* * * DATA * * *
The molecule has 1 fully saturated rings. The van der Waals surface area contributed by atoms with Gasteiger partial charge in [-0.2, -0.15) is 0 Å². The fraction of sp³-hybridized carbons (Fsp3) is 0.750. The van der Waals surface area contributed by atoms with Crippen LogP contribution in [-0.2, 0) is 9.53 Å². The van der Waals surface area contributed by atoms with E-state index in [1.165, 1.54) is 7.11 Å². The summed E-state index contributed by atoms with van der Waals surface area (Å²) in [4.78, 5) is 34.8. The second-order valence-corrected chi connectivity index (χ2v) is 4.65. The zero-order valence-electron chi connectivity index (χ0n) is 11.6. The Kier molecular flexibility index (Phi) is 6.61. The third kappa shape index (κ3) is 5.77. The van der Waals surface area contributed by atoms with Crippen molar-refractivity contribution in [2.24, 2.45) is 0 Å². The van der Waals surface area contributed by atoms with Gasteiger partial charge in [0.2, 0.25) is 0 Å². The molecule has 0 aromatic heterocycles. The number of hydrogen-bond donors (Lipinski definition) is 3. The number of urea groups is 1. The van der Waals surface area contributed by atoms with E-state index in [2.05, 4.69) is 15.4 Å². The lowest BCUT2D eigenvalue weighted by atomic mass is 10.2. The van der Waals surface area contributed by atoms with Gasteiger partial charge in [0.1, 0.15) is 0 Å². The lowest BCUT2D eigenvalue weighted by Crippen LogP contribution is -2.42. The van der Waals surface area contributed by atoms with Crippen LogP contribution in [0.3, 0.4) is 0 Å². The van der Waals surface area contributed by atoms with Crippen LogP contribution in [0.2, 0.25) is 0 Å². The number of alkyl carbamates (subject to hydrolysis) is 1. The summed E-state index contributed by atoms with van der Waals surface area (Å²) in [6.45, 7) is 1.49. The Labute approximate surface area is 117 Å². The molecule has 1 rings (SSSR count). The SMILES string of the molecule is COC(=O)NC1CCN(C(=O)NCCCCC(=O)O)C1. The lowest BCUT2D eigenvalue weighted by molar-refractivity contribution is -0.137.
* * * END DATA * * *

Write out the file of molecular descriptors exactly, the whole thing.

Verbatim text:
The molecule has 1 fully saturated rings. The van der Waals surface area contributed by atoms with Gasteiger partial charge in [-0.2, -0.15) is 0 Å². The fraction of sp³-hybridized carbons (Fsp3) is 0.750. The van der Waals surface area contributed by atoms with Crippen LogP contribution in [-0.2, 0) is 9.53 Å². The van der Waals surface area contributed by atoms with E-state index in [1.165, 1.54) is 7.11 Å². The summed E-state index contributed by atoms with van der Waals surface area (Å²) in [4.78, 5) is 34.8. The second-order valence-corrected chi connectivity index (χ2v) is 4.65. The zero-order valence-electron chi connectivity index (χ0n) is 11.6. The Kier molecular flexibility index (Phi) is 6.61. The third kappa shape index (κ3) is 5.77. The van der Waals surface area contributed by atoms with Crippen molar-refractivity contribution in [2.24, 2.45) is 0 Å². The van der Waals surface area contributed by atoms with Gasteiger partial charge in [0.2, 0.25) is 0 Å². The molecule has 0 aromatic heterocycles. The number of hydrogen-bond donors (Lipinski definition) is 3. The number of urea groups is 1. The van der Waals surface area contributed by atoms with E-state index in [2.05, 4.69) is 15.4 Å². The lowest BCUT2D eigenvalue weighted by atomic mass is 10.2. The van der Waals surface area contributed by atoms with Gasteiger partial charge in [0.1, 0.15) is 0 Å². The lowest BCUT2D eigenvalue weighted by Crippen LogP contribution is -2.42. The van der Waals surface area contributed by atoms with Crippen LogP contribution in [0.3, 0.4) is 0 Å². The van der Waals surface area contributed by atoms with Crippen LogP contribution in [0.2, 0.25) is 0 Å². The number of alkyl carbamates (subject to hydrolysis) is 1. The summed E-state index contributed by atoms with van der Waals surface area (Å²) in [6.45, 7) is 1.49. The Labute approximate surface area is 117 Å². The molecule has 1 rings (SSSR count). The SMILES string of the molecule is COC(=O)NC1CCN(C(=O)NCCCCC(=O)O)C1. The lowest BCUT2D eigenvalue weighted by molar-refractivity contribution is -0.137.